Educators Demand the Release of the MOVE 9 Political Prisoners

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Petition for the MOVE 9 on behalf of Educators for MOVE 

Nearly 40 years have passed since the MOVE family came under heavy attack by the Philadelphia police department, following years of police brutality against MOVE. The August 8, 1978 police attack on MOVE was a major military operation carried out by the Philadelphia police department under orders of then-mayor, Frank Rizzo. Mayor Rizzo’s reputation for racism and brutality was and is well known–it followed him up through the ranks of the police department to the police commissioner’s office to the mayor’s office.

During this attack, heavy equipment was used to tear down the fence surrounding the MOVE home, and cops filled the home with enough tear gas to kill MOVE, while SWAT teams covered every possible exit. MOVE men, women, and children were in the basement of their home, where they had 10 thousand pounds of water pressure per minute directed at them from 4 fire department water cannons (for a total of 40 thousand pounds of water pressure per minute). As the basement filled with nearly six feet of water, MOVE adults had to hold their babies and animals above the rising water so they wouldn’t drown. Suddenly shots rang out (news reporters and others know the shots came from a house at 33rd and Baring Street, not the MOVE home, because they actually saw the man shooting) and bullets immediately filled the air as police throughout the area opened fire on the MOVE family. Officer James Ramp, who was standing above the MOVE family on street-level, facing the MOVE home, was killed by a single bullet that struck him on a downward angle. This alone makes it impossible for MOVE to have killed Ramp, since they were below street level, in the basement.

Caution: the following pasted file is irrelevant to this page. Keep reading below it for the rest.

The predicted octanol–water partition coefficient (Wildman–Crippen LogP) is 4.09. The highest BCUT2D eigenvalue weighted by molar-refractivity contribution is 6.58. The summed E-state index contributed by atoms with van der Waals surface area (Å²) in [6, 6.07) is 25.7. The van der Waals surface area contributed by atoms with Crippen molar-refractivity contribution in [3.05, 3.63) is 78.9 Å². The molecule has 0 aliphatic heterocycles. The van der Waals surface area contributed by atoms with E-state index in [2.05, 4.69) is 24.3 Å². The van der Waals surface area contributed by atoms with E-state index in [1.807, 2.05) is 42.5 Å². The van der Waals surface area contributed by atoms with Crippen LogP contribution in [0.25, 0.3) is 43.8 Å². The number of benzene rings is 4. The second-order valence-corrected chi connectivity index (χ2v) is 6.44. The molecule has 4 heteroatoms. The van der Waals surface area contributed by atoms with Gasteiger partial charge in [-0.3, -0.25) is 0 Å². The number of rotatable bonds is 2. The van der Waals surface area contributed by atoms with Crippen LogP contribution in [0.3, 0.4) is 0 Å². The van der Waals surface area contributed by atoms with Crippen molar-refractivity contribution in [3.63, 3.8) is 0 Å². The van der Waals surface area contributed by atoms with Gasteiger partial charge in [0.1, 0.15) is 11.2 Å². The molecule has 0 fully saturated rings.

MOVE adults came out of the house carrying their children through clouds of tear gas, only to be beaten and arrested. Television cameras actually filmed the vicious beating of MOVE member Delbert Africa (3 of the 4 cops that beat Delbert went to trial on minor charges). Despite the photographic evidence, the trial judge (Stanley Kubacki) refused to let the jury render a verdict and himself acquitted the cops by direct order. Nine of the MOVE family were charged with murder and related charges for the death of James Ramp. Within a few hours of their arrest, the MOVE home (which is supposed to be the “scene of the crime”) was deliberately destroyed, demolished, by city officials in spite of the fact that they were legally obligated to preserve all evidence, yet the MOVE 9 were held for trial anyway. The MOVE 9 went to trial before Judge Edward Malmed, who convicted all nine of third-degree murder (while admitting that he didn’t have “the faintest idea” who killed Ramp) and sentenced each of the MOVE 9 to serve 30 – 100 years in prison. Judge Malmed stated that since MOVE people identified as a family he would sentence them as a family; they were supposed to be on trial for murder, not for being a family. It is clear that the MOVE 9 are in prison for being committed MOVE members, not for any accusation of crime.